Hurricane Sandy is a late-season tropical cyclone formed near Jamaica on October 24, 2012. After wreaking havoc and killing 67 people across the Caribbean and Cuba, the "superstorm" made landfall on the northeastern coast of the United States, becoming one of the biggest storms ever to hit the nation. It has affected some 50 million North Americans. As of November 6, it had killed at least 113 in the US, damaged thousands of homes, caused fires, power outages and oil spills.
Confluence of events made Sandy such a big storm
Sheer size and unseasonal timing make Sandy a bizarre mix of hurricane, cold front and blizzard
Sandy seems like a storm created for a Hollywood apocalyptic blockbuster. But a confluence of environmental and topographical characteristics helps explain its vast size, slow progress, storm surge and multiple methods of wreaking havoc on the coast and deep inland, scientists say.
Sandy began as a big storm when it came together in the Caribbean, said Katie Garrett, a meteorologist with the National Weather Service. It grew even larger as it moved north and into the mid-Atlantic, fed by unseasonably warm waters.
The tropical-storm winds that constitute Sandy at one stage stretched 1,500 kilometres, said Jeff Masters, co-founder of the website WeatherUnderground. com and a former flight meteorologist "hurricane hunter" with the National Oceanic and Atmospheric Administration (NOAA). Sandy is the largest such storm to make landfall on the Atlantic seaboard since the federal government began keeping records in 1988, he said.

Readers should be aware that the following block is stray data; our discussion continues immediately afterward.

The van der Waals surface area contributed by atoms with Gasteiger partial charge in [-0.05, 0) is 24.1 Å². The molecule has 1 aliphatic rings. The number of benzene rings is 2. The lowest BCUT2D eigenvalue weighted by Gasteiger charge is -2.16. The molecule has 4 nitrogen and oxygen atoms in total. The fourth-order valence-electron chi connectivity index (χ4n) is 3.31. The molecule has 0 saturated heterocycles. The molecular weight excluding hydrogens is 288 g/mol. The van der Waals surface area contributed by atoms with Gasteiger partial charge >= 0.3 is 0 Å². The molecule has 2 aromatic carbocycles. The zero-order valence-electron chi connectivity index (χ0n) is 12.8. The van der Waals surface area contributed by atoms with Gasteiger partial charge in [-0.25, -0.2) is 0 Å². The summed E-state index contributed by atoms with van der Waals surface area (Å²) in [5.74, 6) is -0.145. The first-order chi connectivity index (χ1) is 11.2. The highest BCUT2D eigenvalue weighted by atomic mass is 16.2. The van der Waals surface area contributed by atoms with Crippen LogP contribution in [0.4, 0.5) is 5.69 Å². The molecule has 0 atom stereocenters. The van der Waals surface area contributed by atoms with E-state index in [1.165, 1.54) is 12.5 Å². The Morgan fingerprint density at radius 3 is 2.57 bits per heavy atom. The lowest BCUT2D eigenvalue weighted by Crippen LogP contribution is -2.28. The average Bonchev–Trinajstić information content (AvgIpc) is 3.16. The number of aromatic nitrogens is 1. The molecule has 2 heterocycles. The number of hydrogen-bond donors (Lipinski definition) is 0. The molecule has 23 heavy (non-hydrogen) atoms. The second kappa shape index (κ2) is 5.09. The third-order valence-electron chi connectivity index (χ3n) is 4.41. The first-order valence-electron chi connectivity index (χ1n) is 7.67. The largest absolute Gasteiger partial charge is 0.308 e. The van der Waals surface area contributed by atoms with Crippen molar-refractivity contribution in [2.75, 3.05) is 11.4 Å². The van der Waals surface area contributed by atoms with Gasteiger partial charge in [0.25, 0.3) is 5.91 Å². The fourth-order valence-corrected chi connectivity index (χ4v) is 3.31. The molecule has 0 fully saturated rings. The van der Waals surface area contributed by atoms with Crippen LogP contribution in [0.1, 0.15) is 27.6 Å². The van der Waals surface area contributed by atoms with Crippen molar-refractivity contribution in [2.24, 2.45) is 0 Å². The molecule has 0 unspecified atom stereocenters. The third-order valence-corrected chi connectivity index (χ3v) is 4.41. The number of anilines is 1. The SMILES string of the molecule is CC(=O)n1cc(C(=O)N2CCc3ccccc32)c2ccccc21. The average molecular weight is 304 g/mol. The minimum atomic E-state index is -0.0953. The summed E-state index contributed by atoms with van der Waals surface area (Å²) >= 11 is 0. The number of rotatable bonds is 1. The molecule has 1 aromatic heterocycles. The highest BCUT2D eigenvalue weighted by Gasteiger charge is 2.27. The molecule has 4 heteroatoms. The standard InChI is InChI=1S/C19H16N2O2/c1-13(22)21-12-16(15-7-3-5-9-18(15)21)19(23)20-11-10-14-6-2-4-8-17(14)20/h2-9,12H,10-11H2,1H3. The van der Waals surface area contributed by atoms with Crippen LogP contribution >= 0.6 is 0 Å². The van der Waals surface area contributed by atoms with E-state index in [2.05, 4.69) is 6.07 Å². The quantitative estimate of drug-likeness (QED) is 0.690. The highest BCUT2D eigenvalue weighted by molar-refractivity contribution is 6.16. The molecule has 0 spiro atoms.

Sandy's course, from the southeast to the northwest, is not typical, according to Rick Knabb, director of NOAA's National Hurricane Centre in Miami. Although its path is "not 100 per cent unprecedented", it is unusual to have a storm of such size and strength coming inland so late in the year, Knabb said on Monday.
Even when Atlantic storms come inland, they usually head out to sea. Some very powerful storms in recent years did not make landfall at all, kept away by onshore weather patterns. But Sandy was pushed ashore into the mid-Atlantic states and New England because a high-pressure system near Greenland blocked its progress eastward.
That shift towards the northwest put Sandy on course to mesh with a cold front that began in California last week and has marched across the country, creating what Knabb and others call an unprecedented weather threat. The force of the eastward-moving front has slowed Sandy, Garrett said, and is changing the hurricane into a "Nor'easter", or cold front.
Sandy had started losing traits typical of tropical storms, such as thunderstorms at its middle, Garrett said. Instead, Sandy's merger with the cold front threatens severe snow in places. More than a metre of snow was predicted in West Virginia, with lesser falls in southwestern Virginia and western North Carolina.
"It's not just a tropical storm, but a wind storm, a snow storm," Garrett said.
Sandy's record-setting storm surges were a result of the swirling movement of its wind creating a bulge of water that typically move to a storm's centre. There, the low pressure in the atmosphere acts like a straw and pulls the water levels even higher, Masters said.
If Sandy were out to sea, that bulge would eventually sink. But as Sandy passed over the coast, that bulge had nowhere to go but towards shore, he said.